26 February 2011
11:15 PM
Now that you have gotten all of these personal opinions, do the smart thing and ask the RV Dealer, Manufacturer and/or the engine manufacturer and get the facts if you really want to know.
pairajays
27 February 2011
10:45 AM
Wandering1,
Ask an RV dealer or manufacturer?  Man that would be the last place I would go. IMO, they don't know diddle about diesel maintenance.  The engine manufacturer is the only way to go.
Jim E
Wandering1
27 February 2011
11:28 AM
I agree.  I tried asking my dealers maintenance mechanics and they didn't have a clue.  I went to an HDT dealer and asked their service dept. tech and got the information I needed about my engine.  The purpose of my reply was to inform the OP that they should start by going to a source that would be more reliable and not ask for personal opinions about something as important as their engine.  If you have a question about your RV, start with the dealer if you don't get the answer you are looking for go to the manufacturer.  If you have a question about your engine,
ask the engine manufacturer.  If you have a question about your transmission,ask the transmission manufacturer.  Many people have important questions that should be answered by subject matter experts and they get lazy and ask questions on internet forums where they get a lot of different personal opinions
Deezl Smoke
27 February 2011
11:37 AM
Wow, is that your personal opinion, or are you a manufacturer to give such advice?
Biker56
27 February 2011
12:21 PM
Diesel Lubricity Additive Test done. Best to the ones that can hurt
A PDF of the above Test

Cetane improver test between 3 additives

richfaa
27 February 2011
01:14 PM
Couple of really good links, had seen those before somewhere.  Should dispel some myths.

Oh, another source of information on if a additive is recommended or needed might be the owners manual on your brand Truck and motor.

Mike2338
04 March 2011
03:20 PM
I work for a major automotive company that does a large diesel share.  While the refineries do have a winter blend that if available will solve most of the cold weather gelling, we are finding an increasing amount of cold weather issues with Bio-Diesel. Some manufacturers allow for up to 20% Bio.  It would be interesting to see an Industry study on the BioDiesel and Cold Weather.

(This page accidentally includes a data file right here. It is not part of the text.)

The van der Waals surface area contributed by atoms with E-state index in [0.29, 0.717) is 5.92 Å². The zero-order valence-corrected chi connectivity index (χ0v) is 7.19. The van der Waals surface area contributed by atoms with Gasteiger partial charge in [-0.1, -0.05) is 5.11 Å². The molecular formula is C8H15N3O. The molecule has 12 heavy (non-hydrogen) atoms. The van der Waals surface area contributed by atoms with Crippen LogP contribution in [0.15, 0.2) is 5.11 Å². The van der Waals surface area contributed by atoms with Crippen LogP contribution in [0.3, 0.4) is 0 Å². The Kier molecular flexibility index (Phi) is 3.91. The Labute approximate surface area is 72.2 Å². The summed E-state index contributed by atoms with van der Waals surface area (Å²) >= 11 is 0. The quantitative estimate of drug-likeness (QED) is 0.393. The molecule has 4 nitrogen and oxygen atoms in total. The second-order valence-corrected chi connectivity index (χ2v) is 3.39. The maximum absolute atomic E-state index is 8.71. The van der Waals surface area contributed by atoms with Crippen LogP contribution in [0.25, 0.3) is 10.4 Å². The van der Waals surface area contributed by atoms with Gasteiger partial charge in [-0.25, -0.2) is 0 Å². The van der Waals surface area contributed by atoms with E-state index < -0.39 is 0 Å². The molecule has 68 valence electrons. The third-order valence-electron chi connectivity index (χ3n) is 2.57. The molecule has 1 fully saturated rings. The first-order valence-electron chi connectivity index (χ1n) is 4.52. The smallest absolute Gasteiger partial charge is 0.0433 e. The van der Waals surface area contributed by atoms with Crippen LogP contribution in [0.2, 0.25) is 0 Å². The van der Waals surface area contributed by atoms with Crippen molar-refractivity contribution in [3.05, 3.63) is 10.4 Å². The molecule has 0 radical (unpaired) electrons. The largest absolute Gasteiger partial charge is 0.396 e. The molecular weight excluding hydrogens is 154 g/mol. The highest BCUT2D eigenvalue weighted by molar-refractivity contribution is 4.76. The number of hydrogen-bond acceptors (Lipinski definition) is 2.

RayIN
04 March 2011
07:52 PM
Power Service, Artic Express biodiesel anti-jell is touted to prevent B20 fuel jelling.  The Ask Ben-biodiesel basics FAQ page addresses biodiesel jelling but is not an Industry Study exactly.
RayIN
05 March 2011
10:37 PM
I've done some internet searching to educate myself more about diesel fuel, its characteristics, and the use of additives.  This led me to change my mind about listening to engine manufacturers for using additives. diesel fuel explained How does cetane rating affect engine performance and cetane in diesel fuel  There are many more websites I didn't take time to read and absorb.

Another fact I did not know is, diesel fuel in Europe and Australia is a much higher quality than North America, which has the worst engine wear rating test results.  My conclusion, I will likely begin using a fuel additive.  Thanks in part to what I have read in this thread too.

Almost forgot; there is yet another alternative diesel fuel in the future: it is not bio-diesel and not petroleum-based diesel fuel

pairajays
05 March 2011
10:58 PM